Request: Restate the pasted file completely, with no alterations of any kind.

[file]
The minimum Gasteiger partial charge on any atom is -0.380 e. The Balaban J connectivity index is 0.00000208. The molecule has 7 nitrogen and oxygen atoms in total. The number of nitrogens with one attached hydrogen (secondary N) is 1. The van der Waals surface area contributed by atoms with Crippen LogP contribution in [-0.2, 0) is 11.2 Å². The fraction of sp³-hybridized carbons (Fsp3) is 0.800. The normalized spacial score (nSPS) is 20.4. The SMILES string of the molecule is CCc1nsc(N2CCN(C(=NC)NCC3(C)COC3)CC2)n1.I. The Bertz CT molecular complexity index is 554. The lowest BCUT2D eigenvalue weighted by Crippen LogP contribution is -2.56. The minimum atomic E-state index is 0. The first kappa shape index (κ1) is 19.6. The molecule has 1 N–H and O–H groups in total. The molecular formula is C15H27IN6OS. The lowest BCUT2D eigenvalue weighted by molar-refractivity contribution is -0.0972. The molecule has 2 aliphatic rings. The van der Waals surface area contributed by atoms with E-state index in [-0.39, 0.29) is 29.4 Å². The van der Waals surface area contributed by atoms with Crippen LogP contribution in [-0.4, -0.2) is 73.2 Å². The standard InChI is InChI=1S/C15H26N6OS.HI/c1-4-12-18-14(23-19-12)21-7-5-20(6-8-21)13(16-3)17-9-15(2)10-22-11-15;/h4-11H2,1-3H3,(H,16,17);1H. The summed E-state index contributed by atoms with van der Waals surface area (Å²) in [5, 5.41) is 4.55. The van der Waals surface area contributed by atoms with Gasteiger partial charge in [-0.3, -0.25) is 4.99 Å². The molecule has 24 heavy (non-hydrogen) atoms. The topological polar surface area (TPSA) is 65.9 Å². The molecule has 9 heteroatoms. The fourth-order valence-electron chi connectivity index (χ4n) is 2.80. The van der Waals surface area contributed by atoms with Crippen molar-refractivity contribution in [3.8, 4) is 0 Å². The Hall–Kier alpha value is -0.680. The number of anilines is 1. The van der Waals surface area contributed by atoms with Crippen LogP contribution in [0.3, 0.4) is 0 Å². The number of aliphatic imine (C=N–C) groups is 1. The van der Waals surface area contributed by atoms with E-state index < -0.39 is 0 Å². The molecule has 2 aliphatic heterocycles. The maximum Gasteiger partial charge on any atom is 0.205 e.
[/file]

The minimum Gasteiger partial charge on any atom is -0.380 e. The Balaban J connectivity index is 0.00000208. The molecule has 7 nitrogen and oxygen atoms in total. The number of nitrogens with one attached hydrogen (secondary N) is 1. The van der Waals surface area contributed by atoms with Crippen LogP contribution in [-0.2, 0) is 11.2 Å². The fraction of sp³-hybridized carbons (Fsp3) is 0.800. The normalized spacial score (nSPS) is 20.4. The SMILES string of the molecule is CCc1nsc(N2CCN(C(=NC)NCC3(C)COC3)CC2)n1.I. The Bertz CT molecular complexity index is 554. The lowest BCUT2D eigenvalue weighted by Crippen LogP contribution is -2.56. The minimum atomic E-state index is 0. The first kappa shape index (κ1) is 19.6. The molecule has 1 N–H and O–H groups in total. The molecular formula is C15H27IN6OS. The lowest BCUT2D eigenvalue weighted by molar-refractivity contribution is -0.0972. The molecule has 2 aliphatic rings. The van der Waals surface area contributed by atoms with E-state index in [-0.39, 0.29) is 29.4 Å². The van der Waals surface area contributed by atoms with Crippen LogP contribution in [-0.4, -0.2) is 73.2 Å². The standard InChI is InChI=1S/C15H26N6OS.HI/c1-4-12-18-14(23-19-12)21-7-5-20(6-8-21)13(16-3)17-9-15(2)10-22-11-15;/h4-11H2,1-3H3,(H,16,17);1H. The summed E-state index contributed by atoms with van der Waals surface area (Å²) in [5, 5.41) is 4.55. The van der Waals surface area contributed by atoms with Gasteiger partial charge in [-0.3, -0.25) is 4.99 Å². The molecule has 24 heavy (non-hydrogen) atoms. The topological polar surface area (TPSA) is 65.9 Å². The molecule has 9 heteroatoms. The fourth-order valence-electron chi connectivity index (χ4n) is 2.80. The van der Waals surface area contributed by atoms with Crippen molar-refractivity contribution in [3.8, 4) is 0 Å². The Hall–Kier alpha value is -0.680. The number of anilines is 1. The van der Waals surface area contributed by atoms with Crippen LogP contribution in [0.3, 0.4) is 0 Å². The number of aliphatic imine (C=N–C) groups is 1. The van der Waals surface area contributed by atoms with E-state index < -0.39 is 0 Å². The molecule has 2 aliphatic heterocycles. The maximum Gasteiger partial charge on any atom is 0.205 e.